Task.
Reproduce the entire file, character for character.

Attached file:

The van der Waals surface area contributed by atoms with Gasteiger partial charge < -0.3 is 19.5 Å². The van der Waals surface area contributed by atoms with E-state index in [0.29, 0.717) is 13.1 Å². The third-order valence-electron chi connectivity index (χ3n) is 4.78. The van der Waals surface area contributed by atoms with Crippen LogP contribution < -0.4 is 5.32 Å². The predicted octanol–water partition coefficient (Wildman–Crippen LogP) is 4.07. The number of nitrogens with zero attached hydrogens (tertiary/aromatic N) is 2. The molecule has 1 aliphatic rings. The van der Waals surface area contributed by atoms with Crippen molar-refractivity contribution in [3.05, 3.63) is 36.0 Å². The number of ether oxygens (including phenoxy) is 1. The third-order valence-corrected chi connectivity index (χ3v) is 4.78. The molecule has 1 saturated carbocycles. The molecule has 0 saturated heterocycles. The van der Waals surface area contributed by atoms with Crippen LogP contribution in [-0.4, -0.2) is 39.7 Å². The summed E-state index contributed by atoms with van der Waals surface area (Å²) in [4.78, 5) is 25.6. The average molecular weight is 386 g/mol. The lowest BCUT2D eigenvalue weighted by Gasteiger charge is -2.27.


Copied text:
The van der Waals surface area contributed by atoms with Gasteiger partial charge < -0.3 is 19.5 Å². The van der Waals surface area contributed by atoms with E-state index in [0.29, 0.717) is 13.1 Å². The third-order valence-electron chi connectivity index (χ3n) is 4.78. The van der Waals surface area contributed by atoms with Crippen LogP contribution < -0.4 is 5.32 Å². The predicted octanol–water partition coefficient (Wildman–Crippen LogP) is 4.07. The number of nitrogens with zero attached hydrogens (tertiary/aromatic N) is 2. The molecule has 1 aliphatic rings. The van der Waals surface area contributed by atoms with Crippen molar-refractivity contribution in [3.05, 3.63) is 36.0 Å². The number of ether oxygens (including phenoxy) is 1. The third-order valence-corrected chi connectivity index (χ3v) is 4.78. The molecule has 1 saturated carbocycles. The molecule has 0 saturated heterocycles. The van der Waals surface area contributed by atoms with Crippen LogP contribution in [-0.4, -0.2) is 39.7 Å². The summed E-state index contributed by atoms with van der Waals surface area (Å²) in [4.78, 5) is 25.6. The average molecular weight is 386 g/mol. The lowest BCUT2D eigenvalue weighted by Gasteiger charge is -2.27.